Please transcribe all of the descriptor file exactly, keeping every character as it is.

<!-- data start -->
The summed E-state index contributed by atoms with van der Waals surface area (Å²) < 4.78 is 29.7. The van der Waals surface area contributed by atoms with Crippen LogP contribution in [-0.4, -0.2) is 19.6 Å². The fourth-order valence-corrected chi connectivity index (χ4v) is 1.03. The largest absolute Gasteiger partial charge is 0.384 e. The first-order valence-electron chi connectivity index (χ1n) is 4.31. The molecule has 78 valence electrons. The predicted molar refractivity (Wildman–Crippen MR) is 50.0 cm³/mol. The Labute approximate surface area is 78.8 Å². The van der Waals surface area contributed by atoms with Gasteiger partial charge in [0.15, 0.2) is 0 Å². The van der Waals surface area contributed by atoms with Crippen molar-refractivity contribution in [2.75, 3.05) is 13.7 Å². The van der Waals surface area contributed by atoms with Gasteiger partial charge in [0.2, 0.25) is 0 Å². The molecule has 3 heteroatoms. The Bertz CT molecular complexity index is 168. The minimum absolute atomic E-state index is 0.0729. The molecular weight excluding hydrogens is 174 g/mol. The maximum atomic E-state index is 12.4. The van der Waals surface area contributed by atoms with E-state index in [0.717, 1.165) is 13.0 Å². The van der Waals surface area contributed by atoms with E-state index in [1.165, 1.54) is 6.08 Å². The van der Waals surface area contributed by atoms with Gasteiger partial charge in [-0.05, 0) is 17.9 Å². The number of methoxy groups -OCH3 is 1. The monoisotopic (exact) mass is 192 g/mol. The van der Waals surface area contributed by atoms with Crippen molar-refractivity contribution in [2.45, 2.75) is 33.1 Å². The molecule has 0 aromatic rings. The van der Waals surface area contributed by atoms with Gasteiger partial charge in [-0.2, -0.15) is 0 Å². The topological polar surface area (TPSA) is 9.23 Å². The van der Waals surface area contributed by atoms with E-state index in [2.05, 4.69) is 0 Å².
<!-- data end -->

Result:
The summed E-state index contributed by atoms with van der Waals surface area (Å²) < 4.78 is 29.7. The van der Waals surface area contributed by atoms with Crippen LogP contribution in [-0.4, -0.2) is 19.6 Å². The fourth-order valence-corrected chi connectivity index (χ4v) is 1.03. The largest absolute Gasteiger partial charge is 0.384 e. The first-order valence-electron chi connectivity index (χ1n) is 4.31. The molecule has 78 valence electrons. The predicted molar refractivity (Wildman–Crippen MR) is 50.0 cm³/mol. The Labute approximate surface area is 78.8 Å². The van der Waals surface area contributed by atoms with Gasteiger partial charge in [0.15, 0.2) is 0 Å². The van der Waals surface area contributed by atoms with Crippen molar-refractivity contribution in [2.75, 3.05) is 13.7 Å². The van der Waals surface area contributed by atoms with Gasteiger partial charge in [0.2, 0.25) is 0 Å². The molecule has 3 heteroatoms. The Bertz CT molecular complexity index is 168. The minimum absolute atomic E-state index is 0.0729. The molecular weight excluding hydrogens is 174 g/mol. The maximum atomic E-state index is 12.4. The van der Waals surface area contributed by atoms with E-state index in [0.717, 1.165) is 13.0 Å². The van der Waals surface area contributed by atoms with E-state index in [1.165, 1.54) is 6.08 Å². The van der Waals surface area contributed by atoms with Gasteiger partial charge in [-0.05, 0) is 17.9 Å². The number of methoxy groups -OCH3 is 1. The monoisotopic (exact) mass is 192 g/mol. The van der Waals surface area contributed by atoms with Crippen molar-refractivity contribution in [2.45, 2.75) is 33.1 Å². The molecule has 0 aromatic rings. The van der Waals surface area contributed by atoms with Gasteiger partial charge in [-0.2, -0.15) is 0 Å². The topological polar surface area (TPSA) is 9.23 Å². The van der Waals surface area contributed by atoms with E-state index in [2.05, 4.69) is 0 Å².